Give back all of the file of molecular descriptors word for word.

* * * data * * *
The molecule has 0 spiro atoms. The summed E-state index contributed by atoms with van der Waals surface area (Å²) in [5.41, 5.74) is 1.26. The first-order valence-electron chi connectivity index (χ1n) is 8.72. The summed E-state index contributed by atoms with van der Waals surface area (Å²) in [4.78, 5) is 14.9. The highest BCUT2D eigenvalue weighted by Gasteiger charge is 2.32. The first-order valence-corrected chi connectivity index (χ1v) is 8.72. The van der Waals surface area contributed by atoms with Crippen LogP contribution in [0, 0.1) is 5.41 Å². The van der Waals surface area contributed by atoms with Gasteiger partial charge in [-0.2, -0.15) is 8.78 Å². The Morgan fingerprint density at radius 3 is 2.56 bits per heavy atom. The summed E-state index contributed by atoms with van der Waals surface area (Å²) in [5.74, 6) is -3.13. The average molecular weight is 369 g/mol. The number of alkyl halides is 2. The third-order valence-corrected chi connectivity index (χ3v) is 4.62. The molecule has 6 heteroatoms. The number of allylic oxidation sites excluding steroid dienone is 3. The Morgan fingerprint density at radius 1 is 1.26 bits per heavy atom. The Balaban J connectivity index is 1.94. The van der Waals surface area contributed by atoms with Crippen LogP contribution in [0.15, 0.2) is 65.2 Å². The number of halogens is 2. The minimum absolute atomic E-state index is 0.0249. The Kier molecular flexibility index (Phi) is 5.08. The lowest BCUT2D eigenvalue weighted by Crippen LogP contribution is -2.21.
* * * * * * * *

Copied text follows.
The molecule has 0 spiro atoms. The summed E-state index contributed by atoms with van der Waals surface area (Å²) in [5.41, 5.74) is 1.26. The first-order valence-electron chi connectivity index (χ1n) is 8.72. The summed E-state index contributed by atoms with van der Waals surface area (Å²) in [4.78, 5) is 14.9. The highest BCUT2D eigenvalue weighted by Gasteiger charge is 2.32. The first-order valence-corrected chi connectivity index (χ1v) is 8.72. The van der Waals surface area contributed by atoms with Crippen LogP contribution in [0, 0.1) is 5.41 Å². The van der Waals surface area contributed by atoms with Gasteiger partial charge in [-0.2, -0.15) is 8.78 Å². The Morgan fingerprint density at radius 3 is 2.56 bits per heavy atom. The summed E-state index contributed by atoms with van der Waals surface area (Å²) in [5.74, 6) is -3.13. The average molecular weight is 369 g/mol. The number of alkyl halides is 2. The third-order valence-corrected chi connectivity index (χ3v) is 4.62. The molecule has 6 heteroatoms. The number of allylic oxidation sites excluding steroid dienone is 3. The Morgan fingerprint density at radius 1 is 1.26 bits per heavy atom. The Balaban J connectivity index is 1.94. The van der Waals surface area contributed by atoms with Crippen LogP contribution in [0.15, 0.2) is 65.2 Å². The number of halogens is 2. The minimum absolute atomic E-state index is 0.0249. The Kier molecular flexibility index (Phi) is 5.08. The lowest BCUT2D eigenvalue weighted by Crippen LogP contribution is -2.21.